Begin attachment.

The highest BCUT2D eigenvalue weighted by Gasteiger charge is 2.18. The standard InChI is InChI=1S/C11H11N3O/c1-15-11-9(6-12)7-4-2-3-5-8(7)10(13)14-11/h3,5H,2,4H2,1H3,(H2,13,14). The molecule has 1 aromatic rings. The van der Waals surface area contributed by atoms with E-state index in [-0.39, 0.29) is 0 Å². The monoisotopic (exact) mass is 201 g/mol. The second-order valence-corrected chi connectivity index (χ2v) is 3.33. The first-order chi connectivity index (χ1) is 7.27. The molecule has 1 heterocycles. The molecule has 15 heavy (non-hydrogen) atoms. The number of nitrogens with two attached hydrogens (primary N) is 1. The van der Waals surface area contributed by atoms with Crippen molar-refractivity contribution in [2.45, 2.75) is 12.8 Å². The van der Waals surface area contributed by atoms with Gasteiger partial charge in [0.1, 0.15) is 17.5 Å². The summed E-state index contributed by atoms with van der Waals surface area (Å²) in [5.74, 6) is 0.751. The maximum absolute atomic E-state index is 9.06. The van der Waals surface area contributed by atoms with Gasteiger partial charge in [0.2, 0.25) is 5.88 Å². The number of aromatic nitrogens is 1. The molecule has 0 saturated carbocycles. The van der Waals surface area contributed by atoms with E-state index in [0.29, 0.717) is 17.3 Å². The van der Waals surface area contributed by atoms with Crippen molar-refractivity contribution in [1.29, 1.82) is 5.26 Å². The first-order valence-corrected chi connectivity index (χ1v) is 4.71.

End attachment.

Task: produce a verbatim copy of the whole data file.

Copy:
The highest BCUT2D eigenvalue weighted by Gasteiger charge is 2.18. The standard InChI is InChI=1S/C11H11N3O/c1-15-11-9(6-12)7-4-2-3-5-8(7)10(13)14-11/h3,5H,2,4H2,1H3,(H2,13,14). The molecule has 1 aromatic rings. The van der Waals surface area contributed by atoms with E-state index in [-0.39, 0.29) is 0 Å². The monoisotopic (exact) mass is 201 g/mol. The second-order valence-corrected chi connectivity index (χ2v) is 3.33. The first-order chi connectivity index (χ1) is 7.27. The molecule has 1 heterocycles. The molecule has 15 heavy (non-hydrogen) atoms. The number of nitrogens with two attached hydrogens (primary N) is 1. The van der Waals surface area contributed by atoms with Crippen molar-refractivity contribution in [2.45, 2.75) is 12.8 Å². The van der Waals surface area contributed by atoms with Gasteiger partial charge in [0.1, 0.15) is 17.5 Å². The summed E-state index contributed by atoms with van der Waals surface area (Å²) in [5.74, 6) is 0.751. The maximum absolute atomic E-state index is 9.06. The van der Waals surface area contributed by atoms with Gasteiger partial charge in [0.2, 0.25) is 5.88 Å². The number of aromatic nitrogens is 1. The molecule has 0 saturated carbocycles. The van der Waals surface area contributed by atoms with E-state index in [0.29, 0.717) is 17.3 Å². The van der Waals surface area contributed by atoms with Crippen molar-refractivity contribution in [1.29, 1.82) is 5.26 Å². The first-order valence-corrected chi connectivity index (χ1v) is 4.71.